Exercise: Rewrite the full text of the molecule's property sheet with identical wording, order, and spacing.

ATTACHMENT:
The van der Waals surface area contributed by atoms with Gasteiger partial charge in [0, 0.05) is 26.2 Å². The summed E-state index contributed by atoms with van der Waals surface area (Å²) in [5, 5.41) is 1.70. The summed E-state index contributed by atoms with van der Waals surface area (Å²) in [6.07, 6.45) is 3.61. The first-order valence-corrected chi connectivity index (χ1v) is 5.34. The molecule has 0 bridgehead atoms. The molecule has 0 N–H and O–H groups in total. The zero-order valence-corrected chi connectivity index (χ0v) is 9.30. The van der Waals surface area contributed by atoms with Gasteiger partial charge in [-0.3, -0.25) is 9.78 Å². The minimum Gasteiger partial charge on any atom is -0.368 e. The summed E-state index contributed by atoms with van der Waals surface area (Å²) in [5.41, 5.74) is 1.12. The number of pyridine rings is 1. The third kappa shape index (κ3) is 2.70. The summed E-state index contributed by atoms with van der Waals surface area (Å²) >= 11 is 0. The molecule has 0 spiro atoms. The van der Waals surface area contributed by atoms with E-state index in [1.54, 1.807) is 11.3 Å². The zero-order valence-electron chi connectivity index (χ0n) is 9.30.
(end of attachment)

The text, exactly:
The van der Waals surface area contributed by atoms with Gasteiger partial charge in [0, 0.05) is 26.2 Å². The summed E-state index contributed by atoms with van der Waals surface area (Å²) in [5, 5.41) is 1.70. The summed E-state index contributed by atoms with van der Waals surface area (Å²) in [6.07, 6.45) is 3.61. The first-order valence-corrected chi connectivity index (χ1v) is 5.34. The molecule has 0 bridgehead atoms. The molecule has 0 N–H and O–H groups in total. The zero-order valence-corrected chi connectivity index (χ0v) is 9.30. The van der Waals surface area contributed by atoms with Gasteiger partial charge in [-0.3, -0.25) is 9.78 Å². The minimum Gasteiger partial charge on any atom is -0.368 e. The summed E-state index contributed by atoms with van der Waals surface area (Å²) in [5.41, 5.74) is 1.12. The number of pyridine rings is 1. The third kappa shape index (κ3) is 2.70. The summed E-state index contributed by atoms with van der Waals surface area (Å²) >= 11 is 0. The molecule has 0 spiro atoms. The van der Waals surface area contributed by atoms with E-state index in [1.54, 1.807) is 11.3 Å². The zero-order valence-electron chi connectivity index (χ0n) is 9.30.